Inspectors said they examined a sample of records: 141 revisions related to 18 separate vouchers between 2002 and 2012.
Vouchers are how funds are requested in the Home program system. The city pays vendors out of its funds and then reimburses itself through a drawdown in the Home program system.
The city was unable to explain why vouchers were revised and funds were reassigned from one activity to another, states a snapshot review report by the Departmental Enforcement Center dated June 21.
Many voucher revisions were completed by Aaron Sorrell, the city’s former planning and community development director, who resigned in June 2017. Sorrell worked for the city for 17 years, starting in July 2000.
“For reasons unknown to current city staff, Mr. Sorrell executed revisions to these vouchers by repeatedly reassigning dollar amounts to the new activity numbers,” the review states.
Attempts to reach Sorrell for comment on this story were unsuccessful.
The city could not provide documentation supporting any pattern or rationale for the amounts reassigned, and one voucher was revised 32 times by Sorrell, and the full amount was reallocated to five new activities, the review states.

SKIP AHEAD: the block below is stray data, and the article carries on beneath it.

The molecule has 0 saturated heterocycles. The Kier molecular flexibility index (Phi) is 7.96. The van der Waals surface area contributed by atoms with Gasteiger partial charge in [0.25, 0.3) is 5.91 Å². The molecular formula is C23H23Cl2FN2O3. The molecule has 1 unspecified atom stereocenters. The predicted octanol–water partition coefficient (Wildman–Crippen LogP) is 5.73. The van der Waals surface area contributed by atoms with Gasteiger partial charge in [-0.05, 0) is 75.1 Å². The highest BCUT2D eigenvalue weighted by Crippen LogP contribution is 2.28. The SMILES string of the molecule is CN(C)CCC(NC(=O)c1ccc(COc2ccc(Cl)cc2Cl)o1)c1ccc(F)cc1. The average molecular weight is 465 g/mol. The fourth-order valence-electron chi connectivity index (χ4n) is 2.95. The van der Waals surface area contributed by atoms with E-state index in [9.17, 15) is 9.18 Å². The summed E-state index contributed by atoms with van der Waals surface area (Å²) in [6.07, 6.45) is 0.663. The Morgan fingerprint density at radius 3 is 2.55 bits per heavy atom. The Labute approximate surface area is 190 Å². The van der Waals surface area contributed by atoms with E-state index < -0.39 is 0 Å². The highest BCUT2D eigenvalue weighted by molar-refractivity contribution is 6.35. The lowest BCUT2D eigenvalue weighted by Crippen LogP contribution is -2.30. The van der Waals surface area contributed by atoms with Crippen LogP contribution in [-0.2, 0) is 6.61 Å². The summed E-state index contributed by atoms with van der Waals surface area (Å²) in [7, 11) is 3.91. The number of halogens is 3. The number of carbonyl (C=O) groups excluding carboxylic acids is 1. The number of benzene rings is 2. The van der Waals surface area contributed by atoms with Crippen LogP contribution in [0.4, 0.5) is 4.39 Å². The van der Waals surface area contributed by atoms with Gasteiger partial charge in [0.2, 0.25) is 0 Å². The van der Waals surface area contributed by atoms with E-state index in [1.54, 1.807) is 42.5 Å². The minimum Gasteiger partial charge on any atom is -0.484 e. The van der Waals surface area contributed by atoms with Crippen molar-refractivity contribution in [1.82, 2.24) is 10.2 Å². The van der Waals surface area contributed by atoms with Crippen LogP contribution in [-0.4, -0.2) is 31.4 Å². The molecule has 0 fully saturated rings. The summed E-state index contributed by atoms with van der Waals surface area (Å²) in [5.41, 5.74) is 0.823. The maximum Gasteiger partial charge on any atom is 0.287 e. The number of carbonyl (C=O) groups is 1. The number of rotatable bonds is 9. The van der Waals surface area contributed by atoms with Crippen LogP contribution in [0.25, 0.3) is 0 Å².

In one case, contractor Improved Solutions for Urban Systems started the construction of three new homes in 2009, but then went bankrupt and the homes were abandoned, the review states.
The properties were boarded up and sat unfinished for four years, which should have required the city to repay $166,145 in Home funds, the review states.
But in June 2014, the city agreed to a $250,000 contract with HomeStart Inc. to finish two of the homes that Improved Solutions began.